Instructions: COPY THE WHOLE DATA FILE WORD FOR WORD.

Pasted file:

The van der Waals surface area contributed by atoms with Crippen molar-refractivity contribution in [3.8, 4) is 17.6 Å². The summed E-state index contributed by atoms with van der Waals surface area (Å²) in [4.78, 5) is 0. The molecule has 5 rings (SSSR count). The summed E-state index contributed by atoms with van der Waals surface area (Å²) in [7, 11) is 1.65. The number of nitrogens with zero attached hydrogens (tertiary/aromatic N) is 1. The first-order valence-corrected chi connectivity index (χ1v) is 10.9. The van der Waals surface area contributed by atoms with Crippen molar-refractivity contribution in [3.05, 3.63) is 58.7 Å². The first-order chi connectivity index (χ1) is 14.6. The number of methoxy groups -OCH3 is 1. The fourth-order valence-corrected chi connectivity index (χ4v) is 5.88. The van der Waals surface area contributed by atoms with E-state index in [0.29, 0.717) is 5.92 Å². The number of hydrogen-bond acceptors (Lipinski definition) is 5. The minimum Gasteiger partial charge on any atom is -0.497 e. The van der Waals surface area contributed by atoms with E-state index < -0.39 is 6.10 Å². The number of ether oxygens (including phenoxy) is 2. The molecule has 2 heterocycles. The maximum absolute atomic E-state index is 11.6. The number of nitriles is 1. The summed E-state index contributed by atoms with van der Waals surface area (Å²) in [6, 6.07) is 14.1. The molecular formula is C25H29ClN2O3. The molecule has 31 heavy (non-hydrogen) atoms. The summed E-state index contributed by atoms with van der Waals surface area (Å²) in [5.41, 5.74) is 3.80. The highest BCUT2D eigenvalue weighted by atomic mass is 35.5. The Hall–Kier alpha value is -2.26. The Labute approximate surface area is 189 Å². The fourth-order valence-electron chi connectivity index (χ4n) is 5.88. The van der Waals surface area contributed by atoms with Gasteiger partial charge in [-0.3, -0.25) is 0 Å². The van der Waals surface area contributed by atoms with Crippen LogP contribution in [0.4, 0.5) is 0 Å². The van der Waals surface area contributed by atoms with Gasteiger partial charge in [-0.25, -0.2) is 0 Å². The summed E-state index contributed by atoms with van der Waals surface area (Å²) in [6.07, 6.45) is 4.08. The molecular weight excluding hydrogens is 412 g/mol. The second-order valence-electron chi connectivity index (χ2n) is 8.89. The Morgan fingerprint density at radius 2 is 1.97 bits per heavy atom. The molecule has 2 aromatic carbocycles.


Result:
The van der Waals surface area contributed by atoms with Crippen molar-refractivity contribution in [3.8, 4) is 17.6 Å². The summed E-state index contributed by atoms with van der Waals surface area (Å²) in [4.78, 5) is 0. The molecule has 5 rings (SSSR count). The summed E-state index contributed by atoms with van der Waals surface area (Å²) in [7, 11) is 1.65. The number of nitrogens with zero attached hydrogens (tertiary/aromatic N) is 1. The first-order valence-corrected chi connectivity index (χ1v) is 10.9. The van der Waals surface area contributed by atoms with Crippen molar-refractivity contribution in [3.05, 3.63) is 58.7 Å². The first-order chi connectivity index (χ1) is 14.6. The number of methoxy groups -OCH3 is 1. The fourth-order valence-corrected chi connectivity index (χ4v) is 5.88. The van der Waals surface area contributed by atoms with E-state index in [0.29, 0.717) is 5.92 Å². The number of hydrogen-bond acceptors (Lipinski definition) is 5. The minimum Gasteiger partial charge on any atom is -0.497 e. The van der Waals surface area contributed by atoms with E-state index < -0.39 is 6.10 Å². The number of ether oxygens (including phenoxy) is 2. The molecule has 2 heterocycles. The maximum absolute atomic E-state index is 11.6. The number of nitriles is 1. The summed E-state index contributed by atoms with van der Waals surface area (Å²) in [6, 6.07) is 14.1. The molecular formula is C25H29ClN2O3. The molecule has 31 heavy (non-hydrogen) atoms. The summed E-state index contributed by atoms with van der Waals surface area (Å²) in [5.41, 5.74) is 3.80. The highest BCUT2D eigenvalue weighted by atomic mass is 35.5. The Hall–Kier alpha value is -2.26. The Labute approximate surface area is 189 Å². The fourth-order valence-electron chi connectivity index (χ4n) is 5.88. The van der Waals surface area contributed by atoms with Gasteiger partial charge in [-0.3, -0.25) is 0 Å². The van der Waals surface area contributed by atoms with Crippen LogP contribution in [0.4, 0.5) is 0 Å². The van der Waals surface area contributed by atoms with Gasteiger partial charge in [-0.25, -0.2) is 0 Å². The summed E-state index contributed by atoms with van der Waals surface area (Å²) in [6.07, 6.45) is 4.08. The molecular weight excluding hydrogens is 412 g/mol. The second-order valence-electron chi connectivity index (χ2n) is 8.89. The Morgan fingerprint density at radius 2 is 1.97 bits per heavy atom. The molecule has 2 aromatic carbocycles.